PMP Mail Archive: Re: PMP> Application processing of Printer MIB OCTET STRING objects

PMP Mail Archive: Re: PMP> Application processing of Printer MIB OCTET STRING objects

Re: PMP> Application processing of Printer MIB OCTET STRING objects

JK Martin (
Fri, 25 Jul 1997 15:23:23 -0400 (EDT)

The more I think about the ramifications of your explanations (below),
the more I feel compelled to say UTF-8 should be our only choice.


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Date: Fri, 25 Jul 1997 10:52:42 PDT
From: Tom Hastings <>
Subject: PMP> Application processing of Printer MIB OCTET STRING objects

In order to properly evaluate the impact on applications of alternative
4 versus 5, we first need to know which objects most applications
are just going to pass through to their host platform for (1) display
or (2) to pass to some email, phone, or page utility
and which ones the application will actually do some processing on, such
as comparing with a know list of values.

a. If the application just passes all OCTET STRING objects to its host platform
then, as long as the host platform accepts coded characters in the
same character set and encoding scheme as the application received
from the MIB, the application has little to do. The application just
passes the data through. I don't know whether any host platform will
accept UTF-8 directly. Most accept directly the sets we've listed
in altenative 4, except NOT UTF-8, but including UNICODE (NT).

b. If the host platform has a different coded character set or encoding scheme,
then the application has to perform code conversion, usually using the
code conversion facilities offerred by the host platform. POSIX has
a bunch of code conversion facilities. I don't know whether NT has.
I would hope that NT has a UTF-8 to Unicode conversion though.

c. But if the application has to process the value, for example, compare for
a particular value, then the application has to make sure that the two
things being compared are in the same code set. With alternative 5,
the application would always store significant values in UTF-8 and would
avoid the conversion. With alternative 4, the application either converts
the data from the MIB to the application's perferred cannonical char set
or has a catalog of significant values in different coded character sets
and choses the right catalog depending on what char set the MIB data is in.

So the bottom line for us is to analyze the 25 objects and see which
an application might do more than just pass along to the host platform?

Could some one put leading * on the (few) objects that they think an
application might actually process and so would care what the coded
character set is from the MIB. I couldn't find any that I was sure
an application might want to process.

The XxxSerialNumber objects an application might be comparing with
a list. But I wonder if we could agree to constrain serial numbers
to US-ASCII? Then they would not be subject to this discussion.

I think we have to leave XxxVersion as open to non-ASCII characters, but
I don't see applications comparing on them, or would they?

The PostScript version number is just a US-ASCII '2'.

I've extracted all objects of type OCTET STRING from the MIB draft 02.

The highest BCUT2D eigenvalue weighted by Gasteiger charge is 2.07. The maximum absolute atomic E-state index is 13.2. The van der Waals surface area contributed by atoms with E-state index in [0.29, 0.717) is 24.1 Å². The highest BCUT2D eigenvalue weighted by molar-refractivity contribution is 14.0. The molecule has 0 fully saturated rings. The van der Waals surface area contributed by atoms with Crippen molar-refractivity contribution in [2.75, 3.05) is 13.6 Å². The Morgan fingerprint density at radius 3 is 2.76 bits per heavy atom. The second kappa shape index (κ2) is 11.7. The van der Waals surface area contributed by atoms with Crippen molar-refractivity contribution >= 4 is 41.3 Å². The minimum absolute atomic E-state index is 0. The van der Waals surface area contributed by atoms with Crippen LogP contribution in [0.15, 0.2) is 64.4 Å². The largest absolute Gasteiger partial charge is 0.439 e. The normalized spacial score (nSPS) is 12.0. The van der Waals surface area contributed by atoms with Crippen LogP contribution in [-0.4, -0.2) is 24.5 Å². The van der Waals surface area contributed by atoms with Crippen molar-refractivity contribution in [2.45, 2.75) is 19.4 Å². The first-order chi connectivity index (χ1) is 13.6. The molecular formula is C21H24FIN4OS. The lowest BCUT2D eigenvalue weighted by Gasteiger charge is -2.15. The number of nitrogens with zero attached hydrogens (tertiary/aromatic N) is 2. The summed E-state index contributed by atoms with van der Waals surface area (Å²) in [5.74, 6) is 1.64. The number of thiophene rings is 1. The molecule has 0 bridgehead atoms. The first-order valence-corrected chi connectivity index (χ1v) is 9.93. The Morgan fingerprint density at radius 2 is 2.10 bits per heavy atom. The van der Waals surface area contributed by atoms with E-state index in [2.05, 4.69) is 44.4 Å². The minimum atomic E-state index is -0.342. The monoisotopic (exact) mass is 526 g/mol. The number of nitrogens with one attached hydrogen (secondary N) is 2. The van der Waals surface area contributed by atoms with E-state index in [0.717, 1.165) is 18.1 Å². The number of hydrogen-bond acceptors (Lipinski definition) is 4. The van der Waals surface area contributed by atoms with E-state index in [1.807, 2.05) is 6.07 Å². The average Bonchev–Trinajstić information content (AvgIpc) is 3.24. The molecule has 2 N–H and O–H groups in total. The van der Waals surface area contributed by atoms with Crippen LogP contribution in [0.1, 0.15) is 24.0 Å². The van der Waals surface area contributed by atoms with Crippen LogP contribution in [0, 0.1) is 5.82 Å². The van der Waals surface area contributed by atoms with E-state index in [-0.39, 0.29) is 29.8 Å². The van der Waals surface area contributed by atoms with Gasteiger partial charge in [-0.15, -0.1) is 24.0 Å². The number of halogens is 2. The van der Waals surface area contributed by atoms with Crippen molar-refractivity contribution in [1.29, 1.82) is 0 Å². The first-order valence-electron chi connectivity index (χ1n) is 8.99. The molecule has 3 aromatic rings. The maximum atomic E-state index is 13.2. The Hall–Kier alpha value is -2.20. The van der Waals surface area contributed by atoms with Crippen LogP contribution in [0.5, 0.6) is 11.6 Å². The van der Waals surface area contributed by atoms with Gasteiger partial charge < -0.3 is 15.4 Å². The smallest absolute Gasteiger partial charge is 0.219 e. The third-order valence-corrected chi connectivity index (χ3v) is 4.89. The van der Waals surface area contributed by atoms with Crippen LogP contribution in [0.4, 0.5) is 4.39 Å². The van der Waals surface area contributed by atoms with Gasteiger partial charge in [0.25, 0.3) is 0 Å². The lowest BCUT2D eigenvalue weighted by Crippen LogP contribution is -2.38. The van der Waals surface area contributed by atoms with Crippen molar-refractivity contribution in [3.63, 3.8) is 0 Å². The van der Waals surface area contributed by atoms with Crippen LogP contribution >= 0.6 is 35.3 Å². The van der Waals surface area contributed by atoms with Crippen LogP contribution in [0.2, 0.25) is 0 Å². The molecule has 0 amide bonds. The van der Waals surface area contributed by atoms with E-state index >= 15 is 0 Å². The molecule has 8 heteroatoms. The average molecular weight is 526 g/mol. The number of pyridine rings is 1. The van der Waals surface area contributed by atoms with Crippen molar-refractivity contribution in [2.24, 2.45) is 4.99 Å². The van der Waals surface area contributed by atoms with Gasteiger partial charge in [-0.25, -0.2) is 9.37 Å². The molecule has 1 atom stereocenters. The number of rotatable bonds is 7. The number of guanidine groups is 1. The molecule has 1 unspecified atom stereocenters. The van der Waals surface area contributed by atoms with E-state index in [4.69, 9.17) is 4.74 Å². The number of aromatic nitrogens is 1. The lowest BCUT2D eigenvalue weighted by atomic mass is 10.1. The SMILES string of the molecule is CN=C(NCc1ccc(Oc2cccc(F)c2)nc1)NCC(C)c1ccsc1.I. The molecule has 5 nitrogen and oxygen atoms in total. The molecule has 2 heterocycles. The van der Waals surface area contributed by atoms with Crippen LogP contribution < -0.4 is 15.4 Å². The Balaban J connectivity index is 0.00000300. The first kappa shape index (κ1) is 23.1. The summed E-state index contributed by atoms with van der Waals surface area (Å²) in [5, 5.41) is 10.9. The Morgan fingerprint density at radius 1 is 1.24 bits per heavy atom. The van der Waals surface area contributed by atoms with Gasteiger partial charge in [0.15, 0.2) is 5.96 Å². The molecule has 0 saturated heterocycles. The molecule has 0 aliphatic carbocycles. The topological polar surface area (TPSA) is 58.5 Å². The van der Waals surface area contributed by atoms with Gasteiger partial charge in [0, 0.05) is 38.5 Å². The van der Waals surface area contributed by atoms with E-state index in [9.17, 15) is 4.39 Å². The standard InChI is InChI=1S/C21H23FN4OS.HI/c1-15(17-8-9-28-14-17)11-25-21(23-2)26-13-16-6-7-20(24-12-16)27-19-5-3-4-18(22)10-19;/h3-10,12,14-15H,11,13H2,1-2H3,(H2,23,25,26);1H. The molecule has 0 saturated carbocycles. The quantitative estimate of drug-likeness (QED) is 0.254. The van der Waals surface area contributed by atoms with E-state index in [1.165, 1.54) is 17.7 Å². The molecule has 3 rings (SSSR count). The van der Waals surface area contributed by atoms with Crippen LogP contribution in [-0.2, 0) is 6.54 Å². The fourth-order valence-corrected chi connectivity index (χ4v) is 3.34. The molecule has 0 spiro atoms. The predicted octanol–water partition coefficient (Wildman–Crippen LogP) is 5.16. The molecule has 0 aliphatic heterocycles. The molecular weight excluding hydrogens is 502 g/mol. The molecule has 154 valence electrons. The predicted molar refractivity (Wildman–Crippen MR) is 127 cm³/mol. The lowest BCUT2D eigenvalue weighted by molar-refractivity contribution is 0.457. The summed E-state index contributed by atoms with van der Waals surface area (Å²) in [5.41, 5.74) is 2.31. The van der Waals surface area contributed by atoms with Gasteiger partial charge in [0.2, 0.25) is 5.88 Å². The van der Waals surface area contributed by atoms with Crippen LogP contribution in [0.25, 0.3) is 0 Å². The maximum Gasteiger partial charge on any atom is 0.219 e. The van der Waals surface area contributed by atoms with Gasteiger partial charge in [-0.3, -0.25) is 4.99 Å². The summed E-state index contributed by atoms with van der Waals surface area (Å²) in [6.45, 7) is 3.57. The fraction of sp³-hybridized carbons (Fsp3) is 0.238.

I've put 'localized' in front of the ones whose DESCRIPTIONs say are
localized according to prtGeneralCurrentLocalization and 'console
localization' in front of the ones whose DESCRIPTIONs say are localized by

I've put RW for read-write objects and R for read-only objects.
NOTE that an implementation is NOT required to make any of the
RW objects writeable.

[The application is likely to want to parse the following two
looking for the keywords: 'phone: ', 'fax: ', and 'email: '.
Fortunately, these keywords are constrained to be US-ASCII, so the
application can pick of the values and pass them on without further
processing. So alternative 4 vs 5 is the same for these two as far
as processing goes - TH]
RW prtGeneralCurrentOperator OCTET STRING,
RW prtGeneralServicePerson OCTET STRING,

RW prtGeneralSerialNumber OCTET STRING,

R localized prtCoverDescription OCTET STRING,

The following two objects are proposed to be changed to DisplayString
since the ISO 639 and 3166standards specify what the values shall be using
Latin letters only:
R prtLocalizationLanguage OCTET STRING,
R prtLocalizationCountry OCTET STRING,

RW prtInputMediaName OCTET STRING,
R prtInputVendorName OCTET STRING,
R prtInputModel OCTET STRING,
R prtInputVersion OCTET STRING,
R prtInputSerialNumber OCTET STRING,
R localized prtInputDescription OCTET STRING,
RW prtInputMediaType OCTET STRING,
RW prtInputMediaColor OCTET STRING,

RW prtOutputName OCTET STRING,
R prtOutputVendorName OCTET STRING,
R prtOutputModel OCTET STRING,
R prtOutputVersion OCTET STRING,
R prtOutputSerialNumber OCTET STRING,
R localized prtOutputDescription OCTET STRING,

R localized prtMarkerSuppliesDescription OCTET STRING,
R prtMarkerColorantValue OCTET STRING,

R localized prtMediaPathDescription OCTET STRING,

R prtChannelProtocolVersion OCTET STRING,

R prtInterpreterLangLevel OCTET STRING,
R prtInterpreterLangVersion OCTET STRING,
R localized prtInterpreterDescription OCTET STRING,
R prtInterpreterVersion OCTET STRING,

RW console localization prtConsoleDisplayBufferText OCTET STRING
R console localization prtConsoleDescription OCTET STRING

R localized prtAlertDescription OCTET STRING,

This proposal would add to the above list:

RW prtGeneralPrinterName OCTET STRING

NOTE: David Kellerman's revised prtChannelInformation changes the
syntax of prtChannelInformation from DisplayString to OCTET STRING, but
his revised DESCRIPTION states that the coded character set after the
"=" sign is determined by the value of the enum. Therefore,
prtChannelInformation is NOT affected by the code set specified
with alternative 4 or 5 and should NOT be in the list of objects

R prtChannelInformation OCTET STRING

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